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It’s still flu season! Tips to keep the campus community in good health

by Brad Ferris

College and university campuses bring people from across the country – and the world – together. Students gather in dormitories, in dining halls, in gyms, at events and throughout campus facilities. Togetherness allows students to learn and grow as adults, but it also allows for illnesses such as the flu to spread rapidly.

As of March 9, 46 states and Puerto Rico continue to report widespread flu activity and 30 states are still experiencing high ILI activity1.  Since October 1, 2018, the CDC estimates that there have been:

  • 25.5 million to 29.3 million with flu illnesses.
  • 327,000 to 394,000 with flu hospitalizations.
  • 21,500 to 35,500 flu deaths.

Unfortunately, colleges and universities are all too familiar with the negative effects of the flu. The irregular schedules, increased contact and lack of sleep or nutrition that college students often face make them more vulnerable to coming down with the flu or other illnesses, especially in the winter.

When the flu and other infections spread, absenteeism can run rampant. If students or teachers aren’t in the classroom, the education they’ve invested in becomes compromised. Not to mention the heavy costs that stem from absenteeism in colleges and universities – a school with 1,000 students, for example, could lose $315,000 per year on average².

Getting the flu vaccine each year is the best way to prevent contracting or spreading the seasonal virus, but despite many colleges and universities now offering vaccinations right on campus, students still are not turning out. Although most college students in the U.S. (70 percent) believe it is important to get an annual flu vaccine, the National Foundation for Infectious Diseases (NFID) says vaccination rates on U.S. college campuses hover between 8-39 percent. This amount falls dramatically short of the 70 percent “healthy people” 2020 target recommendation. Common reasons the students surveyed said they do not get an annual flu vaccine was because they were healthy and do not need it (36 percent) and they do not think it works (30 percent)³.

Schools cannot rely on students proactively getting their vaccinations to prevent the spread of the flu or other viruses. That’s why a thorough cleaning and disinfecting regimen is crucial for any educational environment to maintain a healthy space for students and faculty alike. In order to maintain a healthy environment, school and cleaning staff should practice the following infection prevention strategies:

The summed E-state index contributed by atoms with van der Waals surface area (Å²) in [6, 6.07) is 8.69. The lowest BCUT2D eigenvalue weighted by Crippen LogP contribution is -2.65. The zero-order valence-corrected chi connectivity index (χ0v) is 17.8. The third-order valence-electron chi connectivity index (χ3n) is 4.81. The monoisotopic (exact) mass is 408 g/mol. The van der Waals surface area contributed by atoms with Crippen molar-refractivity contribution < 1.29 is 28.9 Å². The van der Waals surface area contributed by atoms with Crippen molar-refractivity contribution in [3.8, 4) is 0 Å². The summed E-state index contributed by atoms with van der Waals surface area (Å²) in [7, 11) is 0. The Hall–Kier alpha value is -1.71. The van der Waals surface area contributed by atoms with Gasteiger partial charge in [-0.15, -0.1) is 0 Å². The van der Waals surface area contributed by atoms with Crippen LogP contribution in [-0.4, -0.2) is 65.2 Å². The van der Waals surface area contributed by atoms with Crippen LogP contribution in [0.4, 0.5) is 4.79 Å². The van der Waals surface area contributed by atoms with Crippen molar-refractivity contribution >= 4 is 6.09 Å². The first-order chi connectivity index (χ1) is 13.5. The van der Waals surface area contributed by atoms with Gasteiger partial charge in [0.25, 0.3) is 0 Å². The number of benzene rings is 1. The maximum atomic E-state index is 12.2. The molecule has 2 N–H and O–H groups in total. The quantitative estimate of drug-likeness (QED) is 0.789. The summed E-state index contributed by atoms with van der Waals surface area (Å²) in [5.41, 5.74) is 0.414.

• Use EPA-registered disinfecting products with an influenza virus kill claim to treat surfaces daily.
  • Disinfect classrooms, common areas, locker rooms and restrooms daily.
  • Disinfect high-touch surfaces in between daily cleans. High-touch surfaces include desks and table tops, chairs, door handles, cabinet/drawer handles, light switches, shared classroom equipment, computer keyboards/mice, and walls.
  • Wash hands often.
  • Make hand sanitizing products available for all students and staff.
  • Stay home if sick to avoid spreading any viruses.
  • Cover coughs and sneezes with a sleeve or a tissue.

It’s no secret that classrooms, dorm rooms, restrooms and locker rooms are problem areas for spreading the flu and other harmful infections. For this reason, we recommend implementing an end of day deep-clean for these areas. For example, disinfect these surfaces daily using a product such as the Clorox Total 360 Sprayer to spray Clorox Total 360 Disinfectant Cleaner4.

Lastly, stick to what you know: Education. Educate staff, faculty, and students about the risk of flu and other illnesses and how quickly they spread. Provide the entire campus with best practices for infection prevention so everyone can work together to maintain a healthy environment. Whether that be through factual posters in dorm and facility hallways, an informative presentation during orientation, or handing out cleaning supplies such as Clorox Disinfecting Wipes for everyday use, work with your community to ensure a consistent, continued approach to overcoming cold and flu season.

Brad Ferris is the Brand Engagement Lead and public relations representative for CloroxPro.

  1. https://www.cdc.gov/flu/weekly/summary.htm
  2. https://www.cloroxpro.com/resource-center/absenteeism-calculator/
  3. NFID survey conducted online by Harris Poll in October 2017 among 1,005 US college students 18-24 years old currently attending a 2-year or 4-year college or university.